Even so, Englishness has experienced a recent revival – partly because football has become middle-class, partly as reaction against Celtic nationalism, and partly because of a growing realization that England is in existential danger. Politicians are tardily noticing the injustice of granting political privileges and economic benefits to the Celtic fringe while denying them to 84% of the UK’s population. Both the Conservatives and UKIP, although unionist, are de facto English parties, drawing virtually all of their support from south of Hadrian’s Wall and east of Offa’s Dyke. Mostly as a means of undercutting UKIP, the Conservatives have launched their first English manifesto, offering lower tax, more houses and jobs for the English regions.
Perhaps more lastingly, there are sympathetic new examinations of English identity, and a very successful English Music Festival. Now the evocative emblem can even be seen on churches, like the one that towered above the Stamford dancers – which would have pleased Rev. J. Ingram, who in 1823 enthused that after the Old Testament, The Anglo-Saxon Chronicle (which he had translated) was “the second great phenomenon in the history of mankind”. For him and many others, God was indubitably an Englishman, and of one of the more respectable classes.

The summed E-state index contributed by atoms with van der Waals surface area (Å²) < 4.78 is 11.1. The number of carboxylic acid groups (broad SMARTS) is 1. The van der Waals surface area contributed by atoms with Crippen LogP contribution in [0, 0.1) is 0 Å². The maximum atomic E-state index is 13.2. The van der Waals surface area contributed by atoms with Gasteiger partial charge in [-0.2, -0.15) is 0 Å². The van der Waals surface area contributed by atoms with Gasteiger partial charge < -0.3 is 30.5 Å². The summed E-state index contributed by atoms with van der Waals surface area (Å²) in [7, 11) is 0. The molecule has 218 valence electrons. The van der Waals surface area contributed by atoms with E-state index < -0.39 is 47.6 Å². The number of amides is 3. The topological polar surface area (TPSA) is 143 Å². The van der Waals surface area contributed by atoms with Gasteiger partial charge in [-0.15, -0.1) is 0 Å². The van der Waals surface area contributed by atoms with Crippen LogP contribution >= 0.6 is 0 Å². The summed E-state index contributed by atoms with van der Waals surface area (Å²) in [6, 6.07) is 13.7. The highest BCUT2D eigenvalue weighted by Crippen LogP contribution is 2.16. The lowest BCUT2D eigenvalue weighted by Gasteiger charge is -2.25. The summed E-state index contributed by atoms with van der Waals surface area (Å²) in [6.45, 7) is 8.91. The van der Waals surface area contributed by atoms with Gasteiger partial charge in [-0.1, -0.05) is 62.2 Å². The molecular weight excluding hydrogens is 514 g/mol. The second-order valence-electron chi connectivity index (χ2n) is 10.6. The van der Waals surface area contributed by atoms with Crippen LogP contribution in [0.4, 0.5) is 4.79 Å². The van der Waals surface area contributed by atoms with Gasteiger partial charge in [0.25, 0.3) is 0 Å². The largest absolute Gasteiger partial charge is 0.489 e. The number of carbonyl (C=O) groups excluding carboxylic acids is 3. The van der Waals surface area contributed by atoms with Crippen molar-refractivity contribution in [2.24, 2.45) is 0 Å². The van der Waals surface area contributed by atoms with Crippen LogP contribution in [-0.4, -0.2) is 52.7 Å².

Back in Stamford, and the dragon-slayer’s device was still flying in the sun, but down below the dance was done. The less respectable English were going home, their measures trod, their duty done, their old, embarrassed country injected with their energy. Green-and-yellow bedizened stragglers strolled back towards cars and normality, carrying drums and calling to each other as the street went quiet and the pubs came alive. We smiled at each other, and shook awake, and followed their example.
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